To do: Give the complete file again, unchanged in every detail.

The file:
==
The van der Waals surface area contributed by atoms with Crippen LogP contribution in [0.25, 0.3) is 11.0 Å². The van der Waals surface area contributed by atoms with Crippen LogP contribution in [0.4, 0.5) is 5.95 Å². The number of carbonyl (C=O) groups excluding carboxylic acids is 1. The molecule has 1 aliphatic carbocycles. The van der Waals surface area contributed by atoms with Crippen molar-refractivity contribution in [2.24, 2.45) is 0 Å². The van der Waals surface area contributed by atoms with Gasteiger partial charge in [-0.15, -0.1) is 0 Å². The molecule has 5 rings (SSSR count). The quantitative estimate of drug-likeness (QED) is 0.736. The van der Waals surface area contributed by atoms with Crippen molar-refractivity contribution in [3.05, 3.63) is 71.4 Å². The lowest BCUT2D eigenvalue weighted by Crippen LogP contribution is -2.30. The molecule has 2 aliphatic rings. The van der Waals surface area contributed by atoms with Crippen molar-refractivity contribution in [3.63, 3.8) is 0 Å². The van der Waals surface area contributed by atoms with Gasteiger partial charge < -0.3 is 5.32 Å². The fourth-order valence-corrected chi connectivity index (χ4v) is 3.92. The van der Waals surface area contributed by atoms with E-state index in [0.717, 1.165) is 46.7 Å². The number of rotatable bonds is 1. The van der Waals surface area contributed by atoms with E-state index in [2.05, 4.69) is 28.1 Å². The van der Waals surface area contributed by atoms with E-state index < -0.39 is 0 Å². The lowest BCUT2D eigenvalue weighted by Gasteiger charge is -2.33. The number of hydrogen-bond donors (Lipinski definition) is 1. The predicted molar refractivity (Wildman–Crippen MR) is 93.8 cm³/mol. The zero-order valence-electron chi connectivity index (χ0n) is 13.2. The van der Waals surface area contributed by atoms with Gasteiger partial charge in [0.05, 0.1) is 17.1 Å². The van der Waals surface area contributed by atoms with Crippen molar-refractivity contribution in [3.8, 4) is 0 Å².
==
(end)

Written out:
The van der Waals surface area contributed by atoms with Crippen LogP contribution in [0.25, 0.3) is 11.0 Å². The van der Waals surface area contributed by atoms with Crippen LogP contribution in [0.4, 0.5) is 5.95 Å². The number of carbonyl (C=O) groups excluding carboxylic acids is 1. The molecule has 1 aliphatic carbocycles. The van der Waals surface area contributed by atoms with Crippen molar-refractivity contribution in [2.24, 2.45) is 0 Å². The van der Waals surface area contributed by atoms with Gasteiger partial charge in [-0.15, -0.1) is 0 Å². The molecule has 5 rings (SSSR count). The quantitative estimate of drug-likeness (QED) is 0.736. The van der Waals surface area contributed by atoms with Crippen molar-refractivity contribution in [3.05, 3.63) is 71.4 Å². The lowest BCUT2D eigenvalue weighted by Crippen LogP contribution is -2.30. The molecule has 2 aliphatic rings. The van der Waals surface area contributed by atoms with Crippen molar-refractivity contribution in [3.63, 3.8) is 0 Å². The van der Waals surface area contributed by atoms with Gasteiger partial charge < -0.3 is 5.32 Å². The fourth-order valence-corrected chi connectivity index (χ4v) is 3.92. The van der Waals surface area contributed by atoms with E-state index in [0.717, 1.165) is 46.7 Å². The number of rotatable bonds is 1. The van der Waals surface area contributed by atoms with E-state index in [2.05, 4.69) is 28.1 Å². The van der Waals surface area contributed by atoms with E-state index < -0.39 is 0 Å². The lowest BCUT2D eigenvalue weighted by Gasteiger charge is -2.33. The number of hydrogen-bond donors (Lipinski definition) is 1. The predicted molar refractivity (Wildman–Crippen MR) is 93.8 cm³/mol. The zero-order valence-electron chi connectivity index (χ0n) is 13.2. The van der Waals surface area contributed by atoms with Gasteiger partial charge in [0.05, 0.1) is 17.1 Å². The van der Waals surface area contributed by atoms with Crippen molar-refractivity contribution in [3.8, 4) is 0 Å².